Food Insight's blog

A Few Thank Yous for Food Science

The IFIC Foundation, along with more than 170 other organizations, has partnered with the March for Science movement. The March, scheduled for April 22, 2017, is the first step in a global movement to defend the vital role science plays in our health, safety, economies, and governments. It is a broad, nonpartisan, and diverse coalition of organizations and individuals who stand up for science, advocating for a variety of science-based topics including science education and accessible science.

Foods that Promote Cardiovascular Health [INFOGRAPHIC]

There are many foods that can have a positive effect on heart health, such as fruits and veggies, unsaturated fats and grains. They are vital to maintain a healthy weight, to regulate blood sugar levels, blood pressure and to decrease the risk of a heart attack. With all these positive health benefits, go ahead and eat your heart out!

Check out this infographic to learn more!

The Rising Agent: Nutritional Yeast

Most people think about light, airy baked goods when it comes to the word “yeast”. However, yeast comes in many different forms with various purposes; one being nutritional yeast. Known as Saccharomyces cerevisiae in the scientific world, nutritional yeast is an inactive form of yeast that is cultured and grown on a glucose medium such as molasses. It differs from Brewer’s yeast, which is a product of the beer fermentation process and cannot be used to help your bread rise.

Process Contaminants: An Expert Perspective

What are "process contaminants" in food?  What are 3-MCPDs (3-monochloropropanediol) and GEs (glycidol/glycidyl esters)?  How did they get there, and what do they mean for the safety of our food?

Sorghum: From Salads to Syrups, This Grain is Cropping Up Everywhere

Gluten-free, ancient grains have been the star of grocery store aisles and nutrition articles alike over the past few years, and they’re not leaving the spotlight any time soon.  We’ve discussed the gluten-free diet at length, so let’s dig into a new (or actually, really, really old) player on the scene: sorghum.

What is sorghum?

A Deep Dive on the 2015-2020 Dietary Guideline's Inclusion of Caffeine

Humans have a long-lasting love affair with caffeine. How we consume it continues to evolve, but we have certainly found and created ways to do so for centuries, with tea being the earliest known caffeine-containing beverage, steeped in China in the 2700s BC.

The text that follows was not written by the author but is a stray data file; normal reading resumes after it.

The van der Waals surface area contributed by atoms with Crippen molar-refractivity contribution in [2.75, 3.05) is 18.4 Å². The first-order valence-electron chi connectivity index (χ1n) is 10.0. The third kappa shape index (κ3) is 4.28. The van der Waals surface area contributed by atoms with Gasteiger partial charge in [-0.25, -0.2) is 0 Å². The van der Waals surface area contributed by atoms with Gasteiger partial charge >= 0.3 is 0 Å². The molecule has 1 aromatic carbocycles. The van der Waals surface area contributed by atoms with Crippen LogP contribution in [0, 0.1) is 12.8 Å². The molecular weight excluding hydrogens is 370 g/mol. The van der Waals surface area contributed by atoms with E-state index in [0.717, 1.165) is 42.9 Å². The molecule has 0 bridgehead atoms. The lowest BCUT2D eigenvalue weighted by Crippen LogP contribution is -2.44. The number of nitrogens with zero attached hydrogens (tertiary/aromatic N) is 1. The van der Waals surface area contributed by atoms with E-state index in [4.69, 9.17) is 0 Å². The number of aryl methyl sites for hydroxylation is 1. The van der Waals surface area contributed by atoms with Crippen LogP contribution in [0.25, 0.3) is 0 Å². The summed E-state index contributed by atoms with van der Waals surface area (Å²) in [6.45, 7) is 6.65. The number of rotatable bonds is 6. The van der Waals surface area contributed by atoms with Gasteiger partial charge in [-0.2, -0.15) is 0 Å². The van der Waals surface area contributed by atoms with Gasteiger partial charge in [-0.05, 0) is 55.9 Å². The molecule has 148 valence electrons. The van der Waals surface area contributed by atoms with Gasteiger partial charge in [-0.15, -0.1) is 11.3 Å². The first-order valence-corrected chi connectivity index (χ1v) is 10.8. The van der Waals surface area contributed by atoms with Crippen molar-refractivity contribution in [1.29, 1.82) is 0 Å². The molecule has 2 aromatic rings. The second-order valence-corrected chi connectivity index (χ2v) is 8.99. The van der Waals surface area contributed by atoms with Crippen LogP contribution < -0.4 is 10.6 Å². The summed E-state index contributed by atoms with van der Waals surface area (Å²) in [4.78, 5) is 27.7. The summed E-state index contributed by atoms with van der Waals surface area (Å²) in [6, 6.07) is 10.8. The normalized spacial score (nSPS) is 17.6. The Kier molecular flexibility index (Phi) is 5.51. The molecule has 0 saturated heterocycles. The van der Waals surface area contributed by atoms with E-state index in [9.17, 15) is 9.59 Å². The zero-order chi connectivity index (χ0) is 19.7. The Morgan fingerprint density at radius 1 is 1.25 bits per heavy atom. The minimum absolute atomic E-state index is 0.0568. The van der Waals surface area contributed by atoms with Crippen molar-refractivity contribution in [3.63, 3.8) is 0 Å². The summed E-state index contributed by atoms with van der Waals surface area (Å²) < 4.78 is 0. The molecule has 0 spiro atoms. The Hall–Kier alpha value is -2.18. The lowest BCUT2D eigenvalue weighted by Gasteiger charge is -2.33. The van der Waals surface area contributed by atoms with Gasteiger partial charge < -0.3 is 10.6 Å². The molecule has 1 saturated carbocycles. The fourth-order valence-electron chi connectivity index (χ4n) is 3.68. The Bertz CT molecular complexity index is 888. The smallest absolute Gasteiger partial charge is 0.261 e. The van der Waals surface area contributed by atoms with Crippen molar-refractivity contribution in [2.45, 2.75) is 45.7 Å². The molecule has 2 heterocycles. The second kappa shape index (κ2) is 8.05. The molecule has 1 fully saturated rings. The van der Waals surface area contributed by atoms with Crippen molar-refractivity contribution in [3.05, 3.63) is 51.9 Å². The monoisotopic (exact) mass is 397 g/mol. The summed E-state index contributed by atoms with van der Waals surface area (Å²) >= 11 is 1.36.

Fresh vs Frozen Foods: Let’s Talk About Corn

OK, so you’ve recently jump-started a health kick, and you’re ready to grocery shop for healthy foods. You know you need some whole grains, lean meats, low-fat dairy products, fruits, and veggies. Great. But where do you start?

March Madness Bracket Challenge: Trendy Food Face-Off

Food trends come and go and can be pretty difficult to keep track of. The team here at the IFIC Foundation works hard to give you the low-down on what these new, trendy foods can offer. But now we would like to know: What is your favorite food trend?

3/29 UPDATE: The Final Four is upon us!  Vote again to choose who will compete in the championship round! 

The Facts on Caffeine [INFOGRAPHIC]

Caffeine is naturally found in many foods and beverages; along with coffee and tea, it’s also found in cocoa, kola nuts, guarana, yerba mate, and more than 60 other leaves, seeds, and/or fruits. While there are many sources of caffeine, the source doesn’t matter: It’s the amount that does. Healthy adults can consume 300 to 400 mg of caffeine a day, which equates to a little more than four 8-oz. cups of coffee.*

Caffeine Webinar: Caffeine Literacy to Make Better Health Choices

CPEUs will be provided for Registered Dietitian Nutritionists (RDNs) and Dietetic Technicians Registered (DTRs).

Date: Tuesday, March 21, 2017
Time: 1:00 p.m. – 2:00 p.m. ET

No pre-registration required. The link will be active only on March 21, beginning at 12:45 p.m. ET.